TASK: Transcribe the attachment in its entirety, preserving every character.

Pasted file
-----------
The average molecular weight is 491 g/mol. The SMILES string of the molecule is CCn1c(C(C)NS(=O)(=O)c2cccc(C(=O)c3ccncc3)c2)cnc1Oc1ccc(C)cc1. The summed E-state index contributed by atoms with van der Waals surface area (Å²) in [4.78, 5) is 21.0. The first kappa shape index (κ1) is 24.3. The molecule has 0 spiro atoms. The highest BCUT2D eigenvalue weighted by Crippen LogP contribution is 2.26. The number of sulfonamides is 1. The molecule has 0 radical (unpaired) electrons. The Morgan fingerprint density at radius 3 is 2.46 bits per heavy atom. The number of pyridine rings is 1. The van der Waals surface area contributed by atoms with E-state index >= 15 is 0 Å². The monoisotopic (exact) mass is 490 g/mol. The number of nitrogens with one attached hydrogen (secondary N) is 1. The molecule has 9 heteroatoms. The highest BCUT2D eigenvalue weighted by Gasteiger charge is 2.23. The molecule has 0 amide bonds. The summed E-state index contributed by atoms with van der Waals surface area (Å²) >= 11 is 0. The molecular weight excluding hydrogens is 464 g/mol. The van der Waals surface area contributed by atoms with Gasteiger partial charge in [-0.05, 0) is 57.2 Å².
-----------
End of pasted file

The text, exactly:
The average molecular weight is 491 g/mol. The SMILES string of the molecule is CCn1c(C(C)NS(=O)(=O)c2cccc(C(=O)c3ccncc3)c2)cnc1Oc1ccc(C)cc1. The summed E-state index contributed by atoms with van der Waals surface area (Å²) in [4.78, 5) is 21.0. The first kappa shape index (κ1) is 24.3. The molecule has 0 spiro atoms. The highest BCUT2D eigenvalue weighted by Crippen LogP contribution is 2.26. The number of sulfonamides is 1. The molecule has 0 radical (unpaired) electrons. The Morgan fingerprint density at radius 3 is 2.46 bits per heavy atom. The number of pyridine rings is 1. The van der Waals surface area contributed by atoms with E-state index >= 15 is 0 Å². The monoisotopic (exact) mass is 490 g/mol. The number of nitrogens with one attached hydrogen (secondary N) is 1. The molecule has 9 heteroatoms. The highest BCUT2D eigenvalue weighted by Gasteiger charge is 2.23. The molecule has 0 amide bonds. The summed E-state index contributed by atoms with van der Waals surface area (Å²) >= 11 is 0. The molecular weight excluding hydrogens is 464 g/mol. The van der Waals surface area contributed by atoms with Gasteiger partial charge in [-0.05, 0) is 57.2 Å².